Treat Your Heart to a Plant-Based Diet
Heart health is a major concern for Americans; 1 in 4 deaths each year is due to cardiovascular disease. But there are some changes that you can make to protect your heart, according to a 2021 study published in the Journal of the American Heart Association.
According to this study, which followed nearly 5000 people for over 32 years, eating a plant-based diet can lower the risk of heart disease in young adults by 52%.
What is a Plant-Based Diet?
Plant based doesn’t necessarily mean vegan or even vegetarian; it means that the majority of your diet is made up of healthy vegetables and fruits, along with some whole grains. You may include animal products from time to time in moderation, particularly lowfat dairy, eggs and non-fried poultry and fish.
Benefits of a Plant-Based Diet
The Mayo Clinic states that this diet significantly lowers cholesterol and weight, which in turn helps control blood pressure. Looking at 95 different studies, researchers found that including fruits and veggies in the daily diet lowers the risk of cardiovascular disease. One study found that the more plants that were consumed, the lower the risk of chronic heart disease.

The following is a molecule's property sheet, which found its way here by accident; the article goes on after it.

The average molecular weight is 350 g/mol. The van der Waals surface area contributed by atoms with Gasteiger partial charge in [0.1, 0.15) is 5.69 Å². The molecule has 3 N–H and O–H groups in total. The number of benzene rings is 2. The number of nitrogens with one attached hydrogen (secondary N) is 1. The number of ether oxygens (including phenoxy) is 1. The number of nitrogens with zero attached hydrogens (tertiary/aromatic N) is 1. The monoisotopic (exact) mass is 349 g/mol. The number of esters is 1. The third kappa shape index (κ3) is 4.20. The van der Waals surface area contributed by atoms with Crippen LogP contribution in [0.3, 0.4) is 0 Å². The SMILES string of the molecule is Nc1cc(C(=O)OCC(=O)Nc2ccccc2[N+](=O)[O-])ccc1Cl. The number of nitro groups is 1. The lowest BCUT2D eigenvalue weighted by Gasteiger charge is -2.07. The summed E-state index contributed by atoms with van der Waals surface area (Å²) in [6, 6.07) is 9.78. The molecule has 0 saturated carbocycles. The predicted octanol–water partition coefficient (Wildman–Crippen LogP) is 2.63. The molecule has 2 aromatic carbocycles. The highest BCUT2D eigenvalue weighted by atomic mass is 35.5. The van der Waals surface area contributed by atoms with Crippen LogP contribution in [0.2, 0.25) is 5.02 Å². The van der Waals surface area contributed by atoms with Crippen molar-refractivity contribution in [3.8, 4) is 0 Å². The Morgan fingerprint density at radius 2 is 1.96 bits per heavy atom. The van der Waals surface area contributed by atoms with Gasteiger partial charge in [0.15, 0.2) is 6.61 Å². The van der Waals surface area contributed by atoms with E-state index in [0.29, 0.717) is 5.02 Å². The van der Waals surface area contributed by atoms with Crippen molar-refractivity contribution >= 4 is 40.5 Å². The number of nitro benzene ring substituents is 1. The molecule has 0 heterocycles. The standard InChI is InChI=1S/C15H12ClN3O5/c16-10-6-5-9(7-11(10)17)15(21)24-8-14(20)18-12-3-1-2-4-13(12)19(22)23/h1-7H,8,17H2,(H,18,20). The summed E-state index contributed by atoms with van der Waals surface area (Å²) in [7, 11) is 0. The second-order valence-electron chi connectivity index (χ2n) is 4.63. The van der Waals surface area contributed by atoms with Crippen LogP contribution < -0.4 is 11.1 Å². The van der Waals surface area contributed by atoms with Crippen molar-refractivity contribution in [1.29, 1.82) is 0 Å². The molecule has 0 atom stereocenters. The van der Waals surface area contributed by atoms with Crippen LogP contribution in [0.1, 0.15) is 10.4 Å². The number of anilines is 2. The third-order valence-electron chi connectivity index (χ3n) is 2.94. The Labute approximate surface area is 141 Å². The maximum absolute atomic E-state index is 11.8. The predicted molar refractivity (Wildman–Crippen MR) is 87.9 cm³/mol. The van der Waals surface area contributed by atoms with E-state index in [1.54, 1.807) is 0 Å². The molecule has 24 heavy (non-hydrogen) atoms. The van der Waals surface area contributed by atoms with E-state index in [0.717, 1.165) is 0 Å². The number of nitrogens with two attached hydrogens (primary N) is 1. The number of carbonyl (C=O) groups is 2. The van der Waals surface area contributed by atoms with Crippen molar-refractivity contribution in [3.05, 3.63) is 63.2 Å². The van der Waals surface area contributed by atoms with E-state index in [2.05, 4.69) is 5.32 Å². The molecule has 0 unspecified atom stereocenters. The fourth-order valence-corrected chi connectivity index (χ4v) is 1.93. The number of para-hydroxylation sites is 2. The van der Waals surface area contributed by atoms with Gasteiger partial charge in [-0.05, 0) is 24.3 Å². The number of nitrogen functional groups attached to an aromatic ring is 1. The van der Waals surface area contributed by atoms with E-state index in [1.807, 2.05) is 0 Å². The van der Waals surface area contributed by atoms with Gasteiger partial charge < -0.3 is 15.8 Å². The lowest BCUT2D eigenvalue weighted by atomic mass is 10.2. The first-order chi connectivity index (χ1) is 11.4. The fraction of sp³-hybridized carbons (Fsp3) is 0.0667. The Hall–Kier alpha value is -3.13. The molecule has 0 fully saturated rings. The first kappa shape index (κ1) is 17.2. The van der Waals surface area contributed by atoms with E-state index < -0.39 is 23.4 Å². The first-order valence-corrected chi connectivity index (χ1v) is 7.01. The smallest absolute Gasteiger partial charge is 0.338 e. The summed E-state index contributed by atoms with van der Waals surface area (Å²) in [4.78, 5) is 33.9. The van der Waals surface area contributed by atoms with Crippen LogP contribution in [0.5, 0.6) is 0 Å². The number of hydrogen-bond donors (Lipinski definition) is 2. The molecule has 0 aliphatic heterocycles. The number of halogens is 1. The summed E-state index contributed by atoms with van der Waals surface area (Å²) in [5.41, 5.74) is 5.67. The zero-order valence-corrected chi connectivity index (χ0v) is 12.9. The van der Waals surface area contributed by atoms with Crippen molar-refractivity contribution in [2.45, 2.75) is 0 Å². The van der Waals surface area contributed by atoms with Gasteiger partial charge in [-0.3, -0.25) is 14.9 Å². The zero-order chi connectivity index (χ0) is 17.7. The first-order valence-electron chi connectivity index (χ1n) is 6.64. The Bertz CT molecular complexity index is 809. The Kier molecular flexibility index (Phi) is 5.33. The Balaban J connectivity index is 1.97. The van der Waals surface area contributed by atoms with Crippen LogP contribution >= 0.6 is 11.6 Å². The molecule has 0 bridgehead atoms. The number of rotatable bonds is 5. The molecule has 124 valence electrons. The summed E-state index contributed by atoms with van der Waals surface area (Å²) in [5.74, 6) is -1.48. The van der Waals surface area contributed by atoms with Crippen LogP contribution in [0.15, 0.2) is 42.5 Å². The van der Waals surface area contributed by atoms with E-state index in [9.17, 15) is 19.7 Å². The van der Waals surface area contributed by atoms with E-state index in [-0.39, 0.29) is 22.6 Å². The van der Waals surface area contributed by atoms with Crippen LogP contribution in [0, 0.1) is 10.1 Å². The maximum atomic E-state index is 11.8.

Ways to Start a Plant-Based Diet
According to Harvard University’s Harvard Health Publishing, these tips should help you stay on track for your heart’s health:
- Include plenty of greens. Whether raw, steamed, braised or stir-fried, including collards, kale, spinach, Swiss chard and other green, leafy vegetables is a major goal.
- Go for good fats. We keep thinking all fats are bad, which isn’t the case. But you should focus on olive oils, seeds, avocados, nuts and nut butters.
- Make salad your centerpiece. If you begin your meal with a salad, and build everything around it, your heart will be happy.
- Minimize meat. You don’t have to go vegetarian for plant-based meals, but you want to think of meat as something you sparingly include in meals, as more garnish than main dish.
- Start your day with whole grains. A breakfast of oatmeal, buckwheat, barley or quinoa plus some nuts, seeds and fruit will set your day up for heart-health.
- Let veggies dominate your plate. Fill at least half of your plate with veggies and aim for a colorful variety.
- End the day sweetly. We love our desserts, but switch it up with focusing on fruits for your day’s finale. Don’t cover them up in sugary dishes, but instead let them be the stars.